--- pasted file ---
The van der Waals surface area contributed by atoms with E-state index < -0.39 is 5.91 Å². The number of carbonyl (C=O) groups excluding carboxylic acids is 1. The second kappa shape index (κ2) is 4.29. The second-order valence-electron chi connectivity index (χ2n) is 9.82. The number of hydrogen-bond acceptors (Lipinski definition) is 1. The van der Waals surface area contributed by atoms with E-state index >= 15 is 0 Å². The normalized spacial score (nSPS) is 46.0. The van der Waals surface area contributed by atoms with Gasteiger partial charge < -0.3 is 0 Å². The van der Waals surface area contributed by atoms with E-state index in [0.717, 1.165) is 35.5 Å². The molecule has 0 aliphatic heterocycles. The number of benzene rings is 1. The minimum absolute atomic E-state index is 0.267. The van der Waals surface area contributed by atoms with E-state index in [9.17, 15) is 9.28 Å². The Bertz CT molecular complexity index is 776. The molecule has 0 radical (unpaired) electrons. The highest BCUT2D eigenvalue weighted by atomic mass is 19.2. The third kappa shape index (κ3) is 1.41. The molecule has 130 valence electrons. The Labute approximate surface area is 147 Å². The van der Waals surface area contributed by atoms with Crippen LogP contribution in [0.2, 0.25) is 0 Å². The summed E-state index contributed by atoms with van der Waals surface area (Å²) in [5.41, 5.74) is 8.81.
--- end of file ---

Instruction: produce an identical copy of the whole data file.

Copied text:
The van der Waals surface area contributed by atoms with E-state index < -0.39 is 5.91 Å². The number of carbonyl (C=O) groups excluding carboxylic acids is 1. The second kappa shape index (κ2) is 4.29. The second-order valence-electron chi connectivity index (χ2n) is 9.82. The number of hydrogen-bond acceptors (Lipinski definition) is 1. The van der Waals surface area contributed by atoms with E-state index >= 15 is 0 Å². The normalized spacial score (nSPS) is 46.0. The van der Waals surface area contributed by atoms with Gasteiger partial charge < -0.3 is 0 Å². The van der Waals surface area contributed by atoms with E-state index in [0.717, 1.165) is 35.5 Å². The molecule has 0 aliphatic heterocycles. The number of benzene rings is 1. The minimum absolute atomic E-state index is 0.267. The van der Waals surface area contributed by atoms with E-state index in [9.17, 15) is 9.28 Å². The Bertz CT molecular complexity index is 776. The molecule has 0 radical (unpaired) electrons. The highest BCUT2D eigenvalue weighted by atomic mass is 19.2. The third kappa shape index (κ3) is 1.41. The molecule has 130 valence electrons. The Labute approximate surface area is 147 Å². The van der Waals surface area contributed by atoms with Crippen LogP contribution in [0.2, 0.25) is 0 Å². The summed E-state index contributed by atoms with van der Waals surface area (Å²) in [5.41, 5.74) is 8.81.